Senate Patent Bill Aims to Help Inventors Fight Challenges

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By Malathi Nayak

Legislation that would limit patent validity challenges at the Patent and Trademark Office and strengthen patent owner rights in court was introduced in the Senate June 21 by Sen. Christopher Coons.

The Support Technology & Research for Our Nation’s Growth and Economic Resilience (STRONGER) Act, would make it easier for patent holders, including individual inventors and universities, to enforce their patents, Coons (D-Del.) said in a statement. Sens. Tom Cotton (R- Ark.), Dick Durbin (D-Ill.), and Mazie Hirono (D-Hawaii) are co-sponsors, according to the statement.

A similar measure by Coons did not advance past the Senate Judiciary Committee in the last Congress.

Patent owners have complained that PTO proceedings, such as inter partes review, that let alleged infringers challenge the validity of patents are unfair. The bill would make it easier for patent owners to amend patent claims during a challenge and would limit repetitive attacks against patents.

Proposals New and Old

The inter partes review process, adjudicated by the PTO’s Patent and Trial Board, lets patent owners submit substitute claims for each patent claim that is challenged.Such motions to amend claims are rarely granted.

Under the bill, once a patent holder asks to submit amended claims, the PTAB may order an “expedited patentability report” from a patent examiner on the substitute claim.

The bill would block reviews of patent claims that have already been challenged in a previous inter partes review or post-grant review.

The bill would clarify that an entity making financial contributions to a patent validity challenge is a “real-party-in-interest” and is barred from making future attempts to challenge the same patent. Patent owners have complained that after they have successfully fended off a challenge by one party, they often face petitions from related parties or ones funded by the first challenger.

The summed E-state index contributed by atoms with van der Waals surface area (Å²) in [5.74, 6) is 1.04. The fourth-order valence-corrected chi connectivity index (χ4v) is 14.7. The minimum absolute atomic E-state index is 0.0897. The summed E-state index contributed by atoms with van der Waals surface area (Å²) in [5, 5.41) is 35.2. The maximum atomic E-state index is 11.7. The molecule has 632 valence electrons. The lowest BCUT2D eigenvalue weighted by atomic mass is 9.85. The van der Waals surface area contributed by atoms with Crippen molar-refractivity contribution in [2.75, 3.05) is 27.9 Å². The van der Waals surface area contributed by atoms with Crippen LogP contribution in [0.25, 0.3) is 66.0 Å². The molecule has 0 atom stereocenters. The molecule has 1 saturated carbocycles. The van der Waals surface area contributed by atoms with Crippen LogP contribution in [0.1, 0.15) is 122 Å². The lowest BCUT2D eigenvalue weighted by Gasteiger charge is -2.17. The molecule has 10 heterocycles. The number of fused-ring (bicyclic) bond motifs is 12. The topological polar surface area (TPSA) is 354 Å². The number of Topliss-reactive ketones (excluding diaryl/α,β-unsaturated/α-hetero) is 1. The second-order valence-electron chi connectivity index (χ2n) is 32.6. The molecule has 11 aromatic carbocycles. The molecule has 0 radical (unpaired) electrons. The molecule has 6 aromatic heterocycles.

The bill would also restore the presumption that a patent owner is entitled to an injunction from court when a patent is found to be valid and infringed. The U.S. Supreme Court’s decision in eBay Inc. v. MercExchange LLC took away that presumption, making it harder for patent owners to get injunctions.

The bill includes various provisions from Coons’ earlier bill. Among them is language that would give the Federal Trade Commission more authority to go after senders of abusive patent-related demand letters intended to scare small businesses into paying licenses for equipment they bought at a retail store. It also calls for fully funding the PTO by stopping the diversion of the agency’s patent application fees to other government programs.

To contact the reporter on this story: Malathi Nayak in Washington at

To contact the editor responsible for this story: Mike Wilczek at

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